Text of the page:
This really might not seem like much, in fact I imagine most people talk to the homeless all the time…but I never have.
My ‘policy’ on beggars, and I think everyone has a policy, is that I don’t give any money but I always make eye contact. Also in my policy, it’s not a manifesto just two points, I never say “I’m sorry but I don’t have any change” because I always have change, instead I just say “sorry”. So to sum up my policy when asked for money: look them in the eye and just say sorry (in a whispered, slightly inaudible or sometimes just the word mouthed reserved English way).
I was worried about the task my friend Alex had set me – having to talk to homeless people ashamedly made me nervous. I’m not very good talking about serious things to people I don’t know, normally I don’t listen properly instead I’m just concentrating on looking like I’m listening whilst at the same time trying to find a way out.
After being distracted by Facebook for at least three hours, which is the best way to avoid any task, I thought it’s time to talk to some homeless people. I knew where I would start, a Big Issue seller outside Waterloo Station. I’ve walked past him probably over a thousand times in the last few years but never once have I spoken to him or bought his help the homeless magazine. To be brutally honest he kind of annoys me the way he says “Biiiiig Issue, help the homeless pleaaaase!”, I’ve always thought he’ll never sell any saying it like that.
I approach the Big Issue seller who it turns out is called Robert (I must remember to use his name next time I walk past whilst maintaining eye contact and mouthing sorry):
Homeless Robert: Biiiiig Issue, help the homeless pleaaaase!
Unnecessarily Nervous Neil: Hello I’d like to buy a Big Issue
Homeless Robert: That’s £2.50 please
Not that scary after all, but not really a conversation. What should I say next?
A little more relaxed Neil: So how does this Big Issue thing work?
Homeless Robert: well I buy each magazine for £1.70 from the Big Issue office and keep the profit
I forget the exact amount he buys the magazine for because I’m not really listening, just pretending to
Not really listening Neil: So it’s like running a business really?
Homeless Robert: Yes the Big Issue is like a business rather than a charity
And at that point I said goodbye and walked away. It wasn’t quite the profound conversation I was hoping for. He didn’t cry into my arms declaring “if only everyone was like you Neil the world would be a better place” but never the less I’d spoken to a homeless person.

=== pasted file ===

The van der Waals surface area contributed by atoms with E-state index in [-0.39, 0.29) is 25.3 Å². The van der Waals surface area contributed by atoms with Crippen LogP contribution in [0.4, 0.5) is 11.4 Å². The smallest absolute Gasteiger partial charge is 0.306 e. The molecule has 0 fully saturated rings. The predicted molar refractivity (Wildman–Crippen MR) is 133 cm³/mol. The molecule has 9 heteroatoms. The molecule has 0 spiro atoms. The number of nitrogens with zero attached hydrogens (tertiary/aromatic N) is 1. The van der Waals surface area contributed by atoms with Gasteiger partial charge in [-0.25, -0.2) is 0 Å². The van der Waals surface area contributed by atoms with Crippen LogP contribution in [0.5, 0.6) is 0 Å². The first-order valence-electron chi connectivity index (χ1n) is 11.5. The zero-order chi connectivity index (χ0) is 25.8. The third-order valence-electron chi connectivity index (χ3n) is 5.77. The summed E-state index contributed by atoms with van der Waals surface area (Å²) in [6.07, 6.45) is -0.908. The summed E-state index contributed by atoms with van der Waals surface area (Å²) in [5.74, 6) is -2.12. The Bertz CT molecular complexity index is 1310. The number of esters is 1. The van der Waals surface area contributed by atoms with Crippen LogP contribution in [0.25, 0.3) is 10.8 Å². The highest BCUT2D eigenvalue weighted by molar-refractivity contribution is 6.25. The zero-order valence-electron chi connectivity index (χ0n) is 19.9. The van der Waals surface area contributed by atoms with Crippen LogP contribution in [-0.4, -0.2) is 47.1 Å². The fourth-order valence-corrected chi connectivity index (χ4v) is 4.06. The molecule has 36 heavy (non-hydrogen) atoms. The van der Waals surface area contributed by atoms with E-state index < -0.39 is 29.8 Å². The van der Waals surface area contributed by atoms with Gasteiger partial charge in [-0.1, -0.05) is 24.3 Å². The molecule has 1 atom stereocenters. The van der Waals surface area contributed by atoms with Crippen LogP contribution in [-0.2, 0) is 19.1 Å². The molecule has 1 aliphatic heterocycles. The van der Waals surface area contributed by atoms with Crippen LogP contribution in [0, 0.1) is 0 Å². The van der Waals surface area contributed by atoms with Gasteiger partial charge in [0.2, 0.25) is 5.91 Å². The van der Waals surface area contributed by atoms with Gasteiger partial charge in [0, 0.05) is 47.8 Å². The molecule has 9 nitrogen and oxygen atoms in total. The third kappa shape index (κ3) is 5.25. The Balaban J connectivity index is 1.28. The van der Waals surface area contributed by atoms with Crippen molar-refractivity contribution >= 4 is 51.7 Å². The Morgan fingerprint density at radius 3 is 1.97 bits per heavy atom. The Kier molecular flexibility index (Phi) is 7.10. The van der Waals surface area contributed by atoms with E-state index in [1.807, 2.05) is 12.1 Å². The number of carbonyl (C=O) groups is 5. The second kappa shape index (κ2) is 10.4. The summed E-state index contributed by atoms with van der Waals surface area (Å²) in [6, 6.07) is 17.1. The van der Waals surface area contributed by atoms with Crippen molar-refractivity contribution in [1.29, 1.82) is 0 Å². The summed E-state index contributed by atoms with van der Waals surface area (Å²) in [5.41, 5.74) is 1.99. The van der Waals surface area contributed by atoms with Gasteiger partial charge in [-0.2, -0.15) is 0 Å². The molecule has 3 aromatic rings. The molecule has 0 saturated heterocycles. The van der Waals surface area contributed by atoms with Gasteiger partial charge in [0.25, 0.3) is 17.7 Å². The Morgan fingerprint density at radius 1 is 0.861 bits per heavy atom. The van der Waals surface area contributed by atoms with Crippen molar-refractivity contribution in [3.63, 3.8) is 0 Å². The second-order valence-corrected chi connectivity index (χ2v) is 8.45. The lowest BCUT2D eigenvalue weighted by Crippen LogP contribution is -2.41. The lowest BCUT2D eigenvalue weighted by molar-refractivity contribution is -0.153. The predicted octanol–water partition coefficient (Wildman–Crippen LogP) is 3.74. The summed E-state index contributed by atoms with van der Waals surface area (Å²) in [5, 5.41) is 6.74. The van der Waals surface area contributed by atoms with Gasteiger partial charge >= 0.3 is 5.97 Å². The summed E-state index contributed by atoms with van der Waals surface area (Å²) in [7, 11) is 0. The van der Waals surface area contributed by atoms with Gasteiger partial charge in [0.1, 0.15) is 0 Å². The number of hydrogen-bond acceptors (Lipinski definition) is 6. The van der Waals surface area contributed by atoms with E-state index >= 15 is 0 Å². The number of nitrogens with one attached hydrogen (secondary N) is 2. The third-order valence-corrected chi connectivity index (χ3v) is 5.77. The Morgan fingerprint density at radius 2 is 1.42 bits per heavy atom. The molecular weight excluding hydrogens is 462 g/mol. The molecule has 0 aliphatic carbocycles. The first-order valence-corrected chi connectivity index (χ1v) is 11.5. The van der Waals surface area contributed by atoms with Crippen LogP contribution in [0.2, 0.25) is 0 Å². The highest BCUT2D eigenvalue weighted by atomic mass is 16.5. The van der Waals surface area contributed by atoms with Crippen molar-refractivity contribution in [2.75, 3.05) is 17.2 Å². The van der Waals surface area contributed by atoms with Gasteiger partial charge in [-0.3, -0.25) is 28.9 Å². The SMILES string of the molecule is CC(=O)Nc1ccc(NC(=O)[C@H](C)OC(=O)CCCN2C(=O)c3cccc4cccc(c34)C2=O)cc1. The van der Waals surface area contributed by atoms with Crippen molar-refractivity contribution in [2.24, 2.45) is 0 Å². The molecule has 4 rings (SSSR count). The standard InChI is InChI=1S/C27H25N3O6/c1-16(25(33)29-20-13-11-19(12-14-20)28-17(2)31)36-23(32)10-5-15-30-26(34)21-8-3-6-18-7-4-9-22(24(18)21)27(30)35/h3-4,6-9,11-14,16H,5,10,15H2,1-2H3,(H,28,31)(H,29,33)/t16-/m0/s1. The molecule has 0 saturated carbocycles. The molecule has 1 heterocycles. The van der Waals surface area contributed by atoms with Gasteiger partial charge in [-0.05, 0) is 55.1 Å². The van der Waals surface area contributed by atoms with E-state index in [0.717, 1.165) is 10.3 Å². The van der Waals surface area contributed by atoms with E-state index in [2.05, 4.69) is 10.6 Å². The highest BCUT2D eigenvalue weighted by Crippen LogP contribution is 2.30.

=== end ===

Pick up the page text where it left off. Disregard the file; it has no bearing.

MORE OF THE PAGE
I wasn’t really satisfied with my effort and felt I had to talk to another person. The problem with homeless people is they’re a bit like buses, when you don’t want them there are loads and when you need one you can’t bloody find one. I walked for ages until I found another homeless person – in London! bloody ridiculous!
I saw a Jehovah’s witnesses giving out leaflets about what the bible really means. It wasn’t part of my daily task, but I thought I’d approach her with an open mind as I’m trying to with all these new experiences. I explained I’m an atheist and believe in the logic of science. She then explained in a very articulate manner how DNA is made, talking of amino acids and various compounds that come together to make this scientific miracle and that the chances of it happening are so rare there must be some kind of God behind it all. The problem is I wasn’t really listening and also know Jack Shit about science. I walked away with a pamphlet and decided ‘is there actually an afterlife?’ was a subject for another day.
The next homeless person I meet was called Trevor. He was in a bad way. He’d just been discharged that day from St Thomas’ Hospital where he’d been for two weeks and had come close to death, he was now back on the street and very cold. He’d got septicaemia from a cut on his leg, the cut was from climbing over a fence to a secret place he’d found to sleep. I liked him. He had a cheeky edge underneath a desperate teary-eyed look. Trevor showed me his stolen NHS pyjamas he had on underneath his jeans to keep a bit warmer – cheeky. We talked a bit about hostels and that the charity St Mungo’s (weird name) had him on list for permanent housing. I walked away thinking I must speaking to him next time, but hopefully I won’t see him on the street again.
Another Big Issue seller commented on how I’d already got a copy of the Big Issue in my hand, I felt like some weird Big Issue stalker. I later bumped into a friend of mine and sold her my 2nd copy for £3. Immoral maybe, but these are desperate times.
Later I meet a homeless man with a dog. I petted Gizmo, the dog, not the man. The dog seemed to like me but the man not so much, perhaps Magically Margret the Psychic was right about animals being sensitive towards me.
The final homeless man I saw was freezing. I gave him some money and just apologised it wasn’t much. It seemed like he didn’t want to talk.
Before I got my train home I saw a final Jehovah’s witness and for some reason approached again, I guess I was still a little curious. He talked about the Promise Land where there’s no violence and hate. This was definitely one for another day, but I made a mental note to talk to preachers of different religions on my quest to do new things. If there is a God he MUST have sparkle.
By the end of the day I’d donated about £8 which was the same amount I paid for the psychic the day before, and I had changed my ‘policy’ on beggars.
In conclusion: you don’t have to give to the homeless but it might be nice to stop and have a chat.
SO, ON TO THE NEXT NEW THING…